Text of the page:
- By Paul McLearyPaul McLeary is Foreign Policy’s senior reporter covering the U.S. Defense Department and national security issues. He joined the Washington office in 2015 after working for Defense News, where he was also on the Pentagon beat, and covered stories relating to Pentagon spending and the defense industry. While there, and in a previous incarnation as a New York-based reporter, Paul embedded with U.S. Army and Marine Corps units in Iraq and Afghanistan to cover ground combat operations, where he got inside a secretive drone program being run out of Bagram air base. He has also traveled with the U.S. Navy, covered NATO meetings in Europe with the chairman of the Joint Chiefs of Staff, and stalked major international arms shows in Paris and London.
By Paul McLeary
North Korea waits. It looks like the Kim Jong Un will wait a bit before firing off ballistic missiles in the direction of Guam, as his regime has threatened to do. Kim, who was reportedly briefed on the details of the plan Monday, said he would hold off and see “if the Yankees persist in their extremely dangerous reckless actions on the Korean peninsula and in its vicinity,” before making any decision, North Korean media reported.
Washington and Tokyo move. While he waits, top American and Japanese officials will huddle in Washington this week for a meeting of the Security Consultative Committee, the first time the group has met since since April 2015. The talks will bring together Japanese Foreign Minister Taro Kono and Defense Minister Itsunori Onodera on one side and Secretary of State Rex Tillerson and Defense Secretary James Mattis on the other.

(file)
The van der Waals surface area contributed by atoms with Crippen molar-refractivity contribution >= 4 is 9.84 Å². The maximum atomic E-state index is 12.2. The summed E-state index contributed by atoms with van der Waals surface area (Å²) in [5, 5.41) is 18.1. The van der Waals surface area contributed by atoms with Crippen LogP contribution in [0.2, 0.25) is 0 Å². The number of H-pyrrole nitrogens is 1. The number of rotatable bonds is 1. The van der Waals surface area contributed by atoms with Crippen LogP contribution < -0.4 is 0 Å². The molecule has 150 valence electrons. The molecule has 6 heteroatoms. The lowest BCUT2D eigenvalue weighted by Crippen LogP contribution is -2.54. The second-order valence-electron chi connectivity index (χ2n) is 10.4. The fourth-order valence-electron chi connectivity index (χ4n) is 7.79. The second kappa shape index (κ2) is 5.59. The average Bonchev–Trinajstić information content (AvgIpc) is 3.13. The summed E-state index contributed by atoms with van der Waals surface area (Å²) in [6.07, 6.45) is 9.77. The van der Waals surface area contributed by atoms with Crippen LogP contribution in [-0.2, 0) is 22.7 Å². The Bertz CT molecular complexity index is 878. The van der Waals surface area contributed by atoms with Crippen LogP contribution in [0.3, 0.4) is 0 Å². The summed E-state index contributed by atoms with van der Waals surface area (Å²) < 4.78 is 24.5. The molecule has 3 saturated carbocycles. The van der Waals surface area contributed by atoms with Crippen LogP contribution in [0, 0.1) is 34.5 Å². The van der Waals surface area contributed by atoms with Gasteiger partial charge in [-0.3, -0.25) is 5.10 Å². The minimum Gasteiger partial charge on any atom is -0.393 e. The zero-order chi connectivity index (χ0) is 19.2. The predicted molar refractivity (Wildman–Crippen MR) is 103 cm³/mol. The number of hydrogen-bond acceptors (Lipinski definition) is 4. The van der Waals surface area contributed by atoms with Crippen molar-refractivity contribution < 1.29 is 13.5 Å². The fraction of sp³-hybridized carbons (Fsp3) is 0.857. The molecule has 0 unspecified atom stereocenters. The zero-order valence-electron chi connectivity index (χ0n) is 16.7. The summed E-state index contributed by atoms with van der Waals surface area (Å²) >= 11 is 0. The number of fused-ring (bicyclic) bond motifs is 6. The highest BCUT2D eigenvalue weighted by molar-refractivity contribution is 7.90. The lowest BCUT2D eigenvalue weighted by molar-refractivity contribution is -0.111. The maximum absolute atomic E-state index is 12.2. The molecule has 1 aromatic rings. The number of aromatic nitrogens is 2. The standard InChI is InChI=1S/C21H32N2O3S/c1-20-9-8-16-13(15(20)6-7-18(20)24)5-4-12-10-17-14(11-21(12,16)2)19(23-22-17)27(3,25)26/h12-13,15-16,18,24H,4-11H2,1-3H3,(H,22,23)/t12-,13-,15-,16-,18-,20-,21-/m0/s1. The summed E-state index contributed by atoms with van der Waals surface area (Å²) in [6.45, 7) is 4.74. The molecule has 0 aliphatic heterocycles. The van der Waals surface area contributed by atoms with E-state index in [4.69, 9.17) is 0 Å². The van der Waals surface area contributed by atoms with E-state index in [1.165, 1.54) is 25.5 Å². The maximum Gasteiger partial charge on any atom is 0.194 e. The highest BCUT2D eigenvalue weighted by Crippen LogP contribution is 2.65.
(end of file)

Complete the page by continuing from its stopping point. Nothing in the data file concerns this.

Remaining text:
Mattis stopped by the press bullpen at the Pentagon on Monday for an informal, off-camera press conference — he was on his way back to his office from the dry cleaner — and said if Pyongyang loosed missiles toward Guam, “we’ll take it out.”
“If they shoot at the United States, I’m assuming they hit the United States. If they do that, it’s game on,” he said, adding, “you don’t shoot at people in the world unless you want to bear the consequences. I think if they fire at the United States it could escalate into war very quickly,” Mattis said.
He insisted, however, that he’s not spoiling for a fight. “We will defend the country from any attack, at any time, from any quarter…but it is not declaring war. It’s not that I’m over here, you know, Dr. Strangelove, doing things like that, OK?
The Erik Prince option. Mattis also confirmed that the White House is considering replacing U.S. military personnel in Afghanistan with contractors, as was recommended by former Blackwater head Erik Prince. “It’s part of the options being considered,” Mattis said. “And the president’s open to the advice of the secretary of state, and myself and the director of the CIA.” According to reports, virtually the entire cabinet is opposed to the idea. Yet, it persists.
Afghanistan strategy. Rinse and repeat. “I believe we are close,” the SecDef said, repeating a line U.S. officials have been using since at least April. “The president, as I told you before, has delegated a fair amount of tactical and operational decision making to me. He has not delegated one ounce of the strategic decision making, nor should he, nor would I expect that.”